Last April a CANWin panel went to Chevalier College for a discussion with Year 9 students. Here’s what happened.


For vimeo climate change from Four Donkey Films on Vimeo.

Thanks to Chev, to Four Donkey Films, and especially to the student audience, questioners, and dancers. It’s your world guys.

Review: Requiem for a Species

RequiemSpeciesCoverClive Hamilton has written a number of books on climate change and the consumerist society of Australia, including Scorcher, Growth Fetish and Affluenza. He is Professor of Public Ethics at the Australian National University and is the highly respected founder of the Australia Institute. Well-known as a writer, he has also authored many newspaper and magazine articles for general reading

Requiem for a Species is a study of why we ignore the urgent scientific information about the future warming of our planet, which examines those aspects of the human species that are in conflict over this question. Hamilton sees a battle within humanity between forces that should help us to protect the earth, such as our ability to reason and to connect with nature, and qualities that lead us to damage it, such as greed, materialism and alienation from nature. In Hamilton’s eyes the latter have triumphed, and now we will have to deal with our failure to seriously examine the evidence and take action to ensure that our own species survives.

The book is not an easy or pleasurable read. The first chapters examine the scientific views on what levels of Greenhouse Gases (GHG) may be acceptable. They show that even 2 degrees C of warming will pose risks to climatically sensitive Earth systems, quoting for example James Hansen’s belief that the safe level of CO2 is no more than 350 ppm (we have already reached 400). Hamilton does not believe that we can stabilise the climate at a specified level of GHG in the atmosphere, and seriously doubts that adaptation will be possible either. Nor does Hamilton have any faith in technical fixes such as Carbon Capture and Storage. The only solution he sees is that of drastically reducing emissions, from right now. Massive investment in energy efficiency, renewable technology and storage technology is needed.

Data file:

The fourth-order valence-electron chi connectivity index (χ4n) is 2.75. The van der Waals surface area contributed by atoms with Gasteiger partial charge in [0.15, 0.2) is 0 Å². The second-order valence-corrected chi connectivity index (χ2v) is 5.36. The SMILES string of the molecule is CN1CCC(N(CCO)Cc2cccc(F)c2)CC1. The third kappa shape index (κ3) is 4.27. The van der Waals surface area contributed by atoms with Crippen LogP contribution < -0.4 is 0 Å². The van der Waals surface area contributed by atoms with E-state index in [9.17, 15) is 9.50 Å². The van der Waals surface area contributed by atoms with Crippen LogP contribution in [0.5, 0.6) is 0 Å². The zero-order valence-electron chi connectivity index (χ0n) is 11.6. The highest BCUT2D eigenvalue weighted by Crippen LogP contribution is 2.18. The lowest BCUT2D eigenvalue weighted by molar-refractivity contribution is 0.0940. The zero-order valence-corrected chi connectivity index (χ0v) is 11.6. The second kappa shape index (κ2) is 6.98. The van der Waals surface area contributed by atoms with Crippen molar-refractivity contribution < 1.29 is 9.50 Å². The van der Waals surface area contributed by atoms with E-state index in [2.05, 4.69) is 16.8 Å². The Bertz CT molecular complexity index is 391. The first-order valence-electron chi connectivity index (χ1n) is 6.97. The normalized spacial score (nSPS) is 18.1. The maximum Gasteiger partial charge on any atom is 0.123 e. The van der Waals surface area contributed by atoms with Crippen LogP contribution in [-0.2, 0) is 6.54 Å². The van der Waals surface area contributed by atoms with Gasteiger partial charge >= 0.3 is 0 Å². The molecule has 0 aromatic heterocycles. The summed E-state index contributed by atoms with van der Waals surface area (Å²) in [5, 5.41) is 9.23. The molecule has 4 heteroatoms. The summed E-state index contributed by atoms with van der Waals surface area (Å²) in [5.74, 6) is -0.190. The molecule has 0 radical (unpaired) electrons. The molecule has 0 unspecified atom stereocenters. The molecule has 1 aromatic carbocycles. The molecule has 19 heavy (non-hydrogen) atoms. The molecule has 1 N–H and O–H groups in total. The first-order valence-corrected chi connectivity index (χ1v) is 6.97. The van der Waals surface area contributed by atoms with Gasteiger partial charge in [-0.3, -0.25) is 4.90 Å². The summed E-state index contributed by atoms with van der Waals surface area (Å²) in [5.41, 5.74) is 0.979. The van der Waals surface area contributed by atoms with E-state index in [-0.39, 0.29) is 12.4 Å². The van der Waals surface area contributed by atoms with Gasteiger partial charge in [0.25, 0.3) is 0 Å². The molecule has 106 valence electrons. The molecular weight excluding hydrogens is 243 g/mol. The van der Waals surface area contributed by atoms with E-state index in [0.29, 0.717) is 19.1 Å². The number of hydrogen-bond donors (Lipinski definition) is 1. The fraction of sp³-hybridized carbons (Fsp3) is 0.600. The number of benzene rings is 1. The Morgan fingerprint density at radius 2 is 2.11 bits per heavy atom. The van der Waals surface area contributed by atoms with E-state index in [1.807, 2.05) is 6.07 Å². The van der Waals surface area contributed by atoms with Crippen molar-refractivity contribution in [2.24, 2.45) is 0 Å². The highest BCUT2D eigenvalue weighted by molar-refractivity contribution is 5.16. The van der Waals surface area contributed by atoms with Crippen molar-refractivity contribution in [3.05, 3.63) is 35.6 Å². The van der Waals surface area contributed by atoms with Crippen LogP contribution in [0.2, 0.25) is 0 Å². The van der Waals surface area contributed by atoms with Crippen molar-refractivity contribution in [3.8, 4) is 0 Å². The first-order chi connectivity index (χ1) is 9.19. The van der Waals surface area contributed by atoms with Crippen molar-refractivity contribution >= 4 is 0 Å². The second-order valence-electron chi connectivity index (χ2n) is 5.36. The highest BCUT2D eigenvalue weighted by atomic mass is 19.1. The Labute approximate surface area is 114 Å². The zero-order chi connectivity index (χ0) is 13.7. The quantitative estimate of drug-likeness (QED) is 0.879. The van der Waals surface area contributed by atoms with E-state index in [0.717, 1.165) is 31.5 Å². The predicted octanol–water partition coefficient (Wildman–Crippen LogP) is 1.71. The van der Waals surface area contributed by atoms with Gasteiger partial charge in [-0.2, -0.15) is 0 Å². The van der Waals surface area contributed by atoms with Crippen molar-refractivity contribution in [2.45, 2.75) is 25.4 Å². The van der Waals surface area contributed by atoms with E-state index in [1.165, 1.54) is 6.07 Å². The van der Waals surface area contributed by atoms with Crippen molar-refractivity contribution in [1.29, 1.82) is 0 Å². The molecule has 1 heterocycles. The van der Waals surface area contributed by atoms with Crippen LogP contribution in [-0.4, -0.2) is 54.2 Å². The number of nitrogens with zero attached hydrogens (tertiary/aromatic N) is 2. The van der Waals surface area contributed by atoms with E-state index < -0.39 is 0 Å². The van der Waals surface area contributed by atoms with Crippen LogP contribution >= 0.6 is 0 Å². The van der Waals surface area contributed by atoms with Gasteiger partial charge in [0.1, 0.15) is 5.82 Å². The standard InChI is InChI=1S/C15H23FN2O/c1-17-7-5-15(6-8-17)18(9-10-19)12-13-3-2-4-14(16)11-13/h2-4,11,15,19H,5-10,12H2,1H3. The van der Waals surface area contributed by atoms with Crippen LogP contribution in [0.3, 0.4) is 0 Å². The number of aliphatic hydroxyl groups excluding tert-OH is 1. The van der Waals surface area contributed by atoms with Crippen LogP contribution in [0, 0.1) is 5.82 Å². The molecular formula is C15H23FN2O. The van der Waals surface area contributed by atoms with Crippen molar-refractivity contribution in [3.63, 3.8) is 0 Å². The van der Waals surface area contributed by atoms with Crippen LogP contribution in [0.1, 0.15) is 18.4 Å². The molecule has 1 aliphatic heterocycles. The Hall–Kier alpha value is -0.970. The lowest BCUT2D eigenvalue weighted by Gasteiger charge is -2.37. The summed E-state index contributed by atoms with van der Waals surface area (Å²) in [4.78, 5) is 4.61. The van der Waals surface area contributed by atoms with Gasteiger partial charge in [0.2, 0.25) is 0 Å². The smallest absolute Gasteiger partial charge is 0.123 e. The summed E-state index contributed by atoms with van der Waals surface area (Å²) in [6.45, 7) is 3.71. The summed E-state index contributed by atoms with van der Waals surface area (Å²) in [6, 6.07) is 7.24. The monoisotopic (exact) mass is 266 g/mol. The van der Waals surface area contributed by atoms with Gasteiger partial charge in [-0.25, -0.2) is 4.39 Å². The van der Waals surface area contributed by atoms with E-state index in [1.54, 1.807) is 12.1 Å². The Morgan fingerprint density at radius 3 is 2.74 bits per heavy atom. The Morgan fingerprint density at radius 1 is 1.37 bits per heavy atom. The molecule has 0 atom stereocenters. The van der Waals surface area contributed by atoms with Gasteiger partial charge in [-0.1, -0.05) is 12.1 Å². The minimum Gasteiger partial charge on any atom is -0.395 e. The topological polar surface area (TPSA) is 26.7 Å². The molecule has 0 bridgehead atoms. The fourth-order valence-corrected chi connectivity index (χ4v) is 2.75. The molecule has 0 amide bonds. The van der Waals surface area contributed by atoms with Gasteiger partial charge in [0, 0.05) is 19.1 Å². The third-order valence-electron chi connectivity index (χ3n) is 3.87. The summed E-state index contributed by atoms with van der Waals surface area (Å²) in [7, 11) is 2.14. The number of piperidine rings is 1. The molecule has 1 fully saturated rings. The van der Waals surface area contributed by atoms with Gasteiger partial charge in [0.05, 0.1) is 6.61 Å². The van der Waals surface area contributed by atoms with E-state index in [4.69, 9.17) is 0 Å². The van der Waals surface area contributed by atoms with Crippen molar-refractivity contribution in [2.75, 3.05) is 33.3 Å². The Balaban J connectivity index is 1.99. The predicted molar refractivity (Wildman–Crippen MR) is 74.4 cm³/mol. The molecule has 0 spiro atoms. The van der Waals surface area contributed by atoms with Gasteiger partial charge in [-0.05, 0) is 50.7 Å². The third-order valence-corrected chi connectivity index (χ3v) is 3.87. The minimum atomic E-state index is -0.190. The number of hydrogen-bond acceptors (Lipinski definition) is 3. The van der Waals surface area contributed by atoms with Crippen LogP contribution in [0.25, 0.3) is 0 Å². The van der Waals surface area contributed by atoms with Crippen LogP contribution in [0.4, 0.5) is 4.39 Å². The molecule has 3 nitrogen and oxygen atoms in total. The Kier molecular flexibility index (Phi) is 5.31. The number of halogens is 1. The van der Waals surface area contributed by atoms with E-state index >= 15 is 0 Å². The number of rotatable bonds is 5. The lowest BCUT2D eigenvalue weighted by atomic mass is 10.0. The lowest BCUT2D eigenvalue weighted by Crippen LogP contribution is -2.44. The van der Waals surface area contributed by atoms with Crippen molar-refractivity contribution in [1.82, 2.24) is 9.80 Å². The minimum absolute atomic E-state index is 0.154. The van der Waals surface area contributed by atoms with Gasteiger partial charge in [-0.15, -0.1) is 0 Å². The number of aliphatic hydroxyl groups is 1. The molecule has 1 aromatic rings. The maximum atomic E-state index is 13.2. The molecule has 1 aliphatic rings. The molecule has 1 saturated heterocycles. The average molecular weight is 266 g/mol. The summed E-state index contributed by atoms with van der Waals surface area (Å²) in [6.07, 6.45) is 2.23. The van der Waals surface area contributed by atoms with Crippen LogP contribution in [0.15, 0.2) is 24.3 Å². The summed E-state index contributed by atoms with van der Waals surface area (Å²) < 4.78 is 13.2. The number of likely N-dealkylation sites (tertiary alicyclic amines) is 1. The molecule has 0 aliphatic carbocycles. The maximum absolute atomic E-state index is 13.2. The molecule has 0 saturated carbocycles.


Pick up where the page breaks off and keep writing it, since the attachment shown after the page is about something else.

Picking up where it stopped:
Hamilton sees the need to despair as a ‘natural human response to the new reality’ but if we are to save humanity, we must emerge through despair, accept the situation and take action.

This book is available for loan at Wingecarribee Shire Library (Call No. 363.7387/Ham)

Other reviews of Requiem for a Species

Crikey review

Times Higher Education Supplement

Good Reads

Book Launch at ANU, 29 March 2010

Ooops… sorry about that

You might have noticed some changes to the site this week. Some of them were planned — the new banner, for example — but some of them definitely were not. In fact, the website menu went berserk.

Woman tearing her hair

The trouble is with the category systems. The plan is to have seven menu items that are always visible, and that display sub-menus when you mouse over them. These sub-menus generally match the category system for articles, so that when you click a sub-menu you get a list of articles in a particular category, say “Renewable Energy”. All very logical, but today we made some changes to our category system, and suddenly the sub-menus stopped working. It seems that our planned changes to our categories got caught up in somebody else’s planned changes to the Website software. Yikes!!!

Some hours later the CANWin website looks nearly normal, but it’s still not quite the way it should be. The last three menus still don’t display their sub-menus as they should, but you should be able to find all the articles in under each one. The categories for the list of links got themselves mixed up with the categories for articles, which means they don’t make as much sense as they used to, but at least you can see the links.

Come back soon to see what new changes happen when the fixes for the website software are ready. We might even offer a prize to the first person to point out an unexpected clash of plans.